Maria Montero

Time to disrupt nuclear weapons

“Atomic bombs are primarily a means for the ruthless annihilation of cities.”

Those are the words of Leo Szilard, one of the scientists who drove the development of nuclear weapons. He wrote them as part of a petition signed by dozens of other scientists who had worked on the Manhattan Project and pleaded with President Harry Truman not to use the nuclear bomb in Japan.

Within months of its introduction in 1945, the architects of today’s nuclear world feared the implications of the technology they had created.

Almost 75 years later, it’s time to ask again technologists, innovators, entrepreneurs and academics: will you be part of the “ruthless annihilation of cities”? Will you spend your talents in the service of nuclear weapons? Will you use technology to create or destroy?

Our moment of choice.

Humanity is at another turning point.

A new nuclear arms race has begun in earnest with the US and Russia leading the way; breaking the promise of a lasting peace in favor of a new Cold War. Russia’s latest weapon is built to destroy entire coastlines with a radioactive tsunami. The United States is building new nuclear weapons that “are more likely to use.”

Meanwhile, North Korea appears to be rebuilding its nascent nuclear weapons program. And India and Pakistan are on the brink of open nuclear conflict, as evidenced by climate modeling that could lead to a global famine that will kill more than 2 billion people.

An Indian student wearing a mask poses with her hands painted with a peace slogan during a rally to mark Hiroshima Day in Mumbai on August 6, 2018. (PUNIT PARANJPE / AFP / Getty Images)

How do we stop this march towards oblivion?

The Treaty on the Prohibition of Nuclear Weapons has created an opening: the opportunity to radically change course with the power of international law and changing norms. The nuclear ban treaty will become international law once 50 nations have ratified it. We are already at 22.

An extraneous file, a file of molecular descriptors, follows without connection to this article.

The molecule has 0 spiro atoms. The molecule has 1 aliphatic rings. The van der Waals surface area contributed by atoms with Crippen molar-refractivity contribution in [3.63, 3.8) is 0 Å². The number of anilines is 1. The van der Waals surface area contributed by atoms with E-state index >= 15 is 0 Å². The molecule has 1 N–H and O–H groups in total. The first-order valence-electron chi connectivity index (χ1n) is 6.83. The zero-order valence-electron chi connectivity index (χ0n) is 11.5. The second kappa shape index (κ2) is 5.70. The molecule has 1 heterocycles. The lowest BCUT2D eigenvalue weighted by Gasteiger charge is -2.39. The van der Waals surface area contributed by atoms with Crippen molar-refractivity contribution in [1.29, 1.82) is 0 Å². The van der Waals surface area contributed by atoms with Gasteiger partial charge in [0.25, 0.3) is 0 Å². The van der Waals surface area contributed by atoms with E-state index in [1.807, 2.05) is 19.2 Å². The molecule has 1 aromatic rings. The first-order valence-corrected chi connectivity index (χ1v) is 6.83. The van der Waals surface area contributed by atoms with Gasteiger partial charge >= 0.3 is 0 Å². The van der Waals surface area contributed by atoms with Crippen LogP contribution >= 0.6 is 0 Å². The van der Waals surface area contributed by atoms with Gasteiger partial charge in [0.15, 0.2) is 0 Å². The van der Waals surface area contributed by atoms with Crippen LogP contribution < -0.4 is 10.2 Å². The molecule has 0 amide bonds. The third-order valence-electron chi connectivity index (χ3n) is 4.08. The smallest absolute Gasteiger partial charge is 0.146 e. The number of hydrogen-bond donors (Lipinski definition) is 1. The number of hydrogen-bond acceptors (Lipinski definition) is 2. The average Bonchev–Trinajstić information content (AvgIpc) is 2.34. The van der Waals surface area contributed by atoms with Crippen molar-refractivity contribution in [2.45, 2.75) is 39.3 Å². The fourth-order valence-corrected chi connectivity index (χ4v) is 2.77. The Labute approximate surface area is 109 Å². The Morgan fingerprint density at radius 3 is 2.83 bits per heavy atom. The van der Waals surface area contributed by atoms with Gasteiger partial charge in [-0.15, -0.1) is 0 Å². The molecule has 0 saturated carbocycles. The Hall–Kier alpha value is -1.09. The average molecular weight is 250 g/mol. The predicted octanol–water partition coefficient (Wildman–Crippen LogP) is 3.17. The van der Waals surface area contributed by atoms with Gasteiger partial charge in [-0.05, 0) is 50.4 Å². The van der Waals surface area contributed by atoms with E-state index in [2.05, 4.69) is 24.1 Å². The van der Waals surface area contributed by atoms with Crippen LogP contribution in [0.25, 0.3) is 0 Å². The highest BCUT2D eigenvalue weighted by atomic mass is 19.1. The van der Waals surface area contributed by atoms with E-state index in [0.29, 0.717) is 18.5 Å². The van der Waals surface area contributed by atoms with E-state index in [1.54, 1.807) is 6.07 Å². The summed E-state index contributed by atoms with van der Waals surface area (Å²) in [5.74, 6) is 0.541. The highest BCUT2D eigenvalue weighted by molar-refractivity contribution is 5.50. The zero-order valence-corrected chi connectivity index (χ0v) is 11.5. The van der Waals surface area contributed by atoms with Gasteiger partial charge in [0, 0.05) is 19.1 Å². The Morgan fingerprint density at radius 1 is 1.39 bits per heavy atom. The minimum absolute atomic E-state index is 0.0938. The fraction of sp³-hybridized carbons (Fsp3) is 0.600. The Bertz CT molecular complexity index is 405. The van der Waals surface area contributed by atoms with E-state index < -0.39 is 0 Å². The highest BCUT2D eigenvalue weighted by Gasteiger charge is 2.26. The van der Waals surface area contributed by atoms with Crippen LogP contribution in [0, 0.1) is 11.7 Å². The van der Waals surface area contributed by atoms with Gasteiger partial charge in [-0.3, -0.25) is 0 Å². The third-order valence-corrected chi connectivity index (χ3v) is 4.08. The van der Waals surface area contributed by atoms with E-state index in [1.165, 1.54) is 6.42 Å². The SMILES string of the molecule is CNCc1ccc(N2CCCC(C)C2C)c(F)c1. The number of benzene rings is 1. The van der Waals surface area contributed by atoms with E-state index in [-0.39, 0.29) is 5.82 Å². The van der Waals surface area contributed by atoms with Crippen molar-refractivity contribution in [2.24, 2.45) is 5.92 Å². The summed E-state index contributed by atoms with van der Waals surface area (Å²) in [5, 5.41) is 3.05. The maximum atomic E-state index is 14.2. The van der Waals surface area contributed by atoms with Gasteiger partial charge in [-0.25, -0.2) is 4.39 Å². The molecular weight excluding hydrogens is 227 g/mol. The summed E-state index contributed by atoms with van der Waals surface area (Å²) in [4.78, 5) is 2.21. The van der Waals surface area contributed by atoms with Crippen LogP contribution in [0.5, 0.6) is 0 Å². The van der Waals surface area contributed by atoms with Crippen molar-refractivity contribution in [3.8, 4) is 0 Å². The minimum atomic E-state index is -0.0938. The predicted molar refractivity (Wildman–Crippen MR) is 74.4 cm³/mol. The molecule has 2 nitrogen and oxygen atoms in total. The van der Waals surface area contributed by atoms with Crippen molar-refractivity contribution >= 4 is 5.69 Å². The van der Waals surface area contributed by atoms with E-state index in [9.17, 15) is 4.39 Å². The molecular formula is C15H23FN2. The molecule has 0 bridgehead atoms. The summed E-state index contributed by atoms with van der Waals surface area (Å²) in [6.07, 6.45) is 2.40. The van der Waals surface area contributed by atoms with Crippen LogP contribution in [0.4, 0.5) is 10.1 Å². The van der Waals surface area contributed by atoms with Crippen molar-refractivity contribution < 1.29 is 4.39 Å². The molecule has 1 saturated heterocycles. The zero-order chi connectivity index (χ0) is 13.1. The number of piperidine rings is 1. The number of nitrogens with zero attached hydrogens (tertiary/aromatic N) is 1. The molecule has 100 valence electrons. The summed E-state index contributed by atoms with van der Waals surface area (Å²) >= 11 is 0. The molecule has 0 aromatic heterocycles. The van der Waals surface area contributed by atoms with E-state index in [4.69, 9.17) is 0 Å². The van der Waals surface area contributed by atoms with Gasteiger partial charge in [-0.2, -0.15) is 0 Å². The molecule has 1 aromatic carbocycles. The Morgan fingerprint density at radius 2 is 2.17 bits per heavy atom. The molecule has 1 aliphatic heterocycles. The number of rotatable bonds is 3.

The financial world is also recognizing the risk, with some of the world’s largest pension funds stripped of nuclear weapons. But there is something even more powerful than the almighty dollar; human capital.

“It took innovation, technological disruption and ingenuity to create the nuclear dawn. We will need those same forces to a greater extent to achieve a nuclear twilight. ”

The nuclear weapons industrial complex relies on the most talented scientists, engineers, physicists and technologists to build this deadly arsenal. As more talent moves to the tech sector, defense contractors and the Pentagon is trying to work with major tech companies and disruptive startups, as well as continue its work with universities.

Without those talented technologists, there would be no new nuclear arms race. It is time to shed the human capital of nuclear weapons.

A mistake to end humanity?

Just over a year ago, Hawaiians took cover and frantically Googled “What to do during a nuclear attack.” Days later, many Japanese mobile phone users also received a false alert for an incoming nuclear missile.

The combination of human error and technological failures that expose these incidents make accidental nuclear strikes inevitable if we do not move to end nuclear weapons before they finish us.